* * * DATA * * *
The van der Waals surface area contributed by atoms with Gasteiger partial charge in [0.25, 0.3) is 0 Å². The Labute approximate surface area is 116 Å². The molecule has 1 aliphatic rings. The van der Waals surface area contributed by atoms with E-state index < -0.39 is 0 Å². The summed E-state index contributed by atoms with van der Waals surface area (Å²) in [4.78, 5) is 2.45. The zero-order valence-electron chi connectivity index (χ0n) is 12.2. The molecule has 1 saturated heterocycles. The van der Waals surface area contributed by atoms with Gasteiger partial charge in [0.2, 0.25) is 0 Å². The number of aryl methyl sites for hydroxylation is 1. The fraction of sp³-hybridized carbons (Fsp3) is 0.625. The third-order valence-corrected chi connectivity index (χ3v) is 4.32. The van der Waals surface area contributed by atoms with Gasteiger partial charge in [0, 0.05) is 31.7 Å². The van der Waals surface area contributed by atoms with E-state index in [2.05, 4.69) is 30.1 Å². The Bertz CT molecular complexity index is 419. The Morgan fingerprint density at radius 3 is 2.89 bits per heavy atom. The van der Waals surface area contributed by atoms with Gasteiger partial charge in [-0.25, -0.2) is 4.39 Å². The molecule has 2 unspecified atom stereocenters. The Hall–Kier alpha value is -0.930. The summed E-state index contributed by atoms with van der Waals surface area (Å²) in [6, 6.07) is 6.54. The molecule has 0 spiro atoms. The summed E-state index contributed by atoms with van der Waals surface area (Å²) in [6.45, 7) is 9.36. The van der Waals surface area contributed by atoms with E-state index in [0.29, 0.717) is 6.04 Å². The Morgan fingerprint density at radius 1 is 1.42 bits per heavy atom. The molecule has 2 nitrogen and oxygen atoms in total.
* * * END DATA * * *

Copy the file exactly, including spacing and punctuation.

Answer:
The van der Waals surface area contributed by atoms with Gasteiger partial charge in [0.25, 0.3) is 0 Å². The Labute approximate surface area is 116 Å². The molecule has 1 aliphatic rings. The van der Waals surface area contributed by atoms with E-state index < -0.39 is 0 Å². The summed E-state index contributed by atoms with van der Waals surface area (Å²) in [4.78, 5) is 2.45. The zero-order valence-electron chi connectivity index (χ0n) is 12.2. The molecule has 1 saturated heterocycles. The van der Waals surface area contributed by atoms with Gasteiger partial charge in [0.2, 0.25) is 0 Å². The number of aryl methyl sites for hydroxylation is 1. The fraction of sp³-hybridized carbons (Fsp3) is 0.625. The third-order valence-corrected chi connectivity index (χ3v) is 4.32. The van der Waals surface area contributed by atoms with Gasteiger partial charge in [0, 0.05) is 31.7 Å². The van der Waals surface area contributed by atoms with E-state index in [2.05, 4.69) is 30.1 Å². The Bertz CT molecular complexity index is 419. The Morgan fingerprint density at radius 3 is 2.89 bits per heavy atom. The van der Waals surface area contributed by atoms with Gasteiger partial charge in [-0.25, -0.2) is 4.39 Å². The molecule has 2 unspecified atom stereocenters. The Hall–Kier alpha value is -0.930. The summed E-state index contributed by atoms with van der Waals surface area (Å²) in [6, 6.07) is 6.54. The molecule has 0 spiro atoms. The summed E-state index contributed by atoms with van der Waals surface area (Å²) in [6.45, 7) is 9.36. The van der Waals surface area contributed by atoms with E-state index in [0.29, 0.717) is 6.04 Å². The Morgan fingerprint density at radius 1 is 1.42 bits per heavy atom. The molecule has 2 nitrogen and oxygen atoms in total.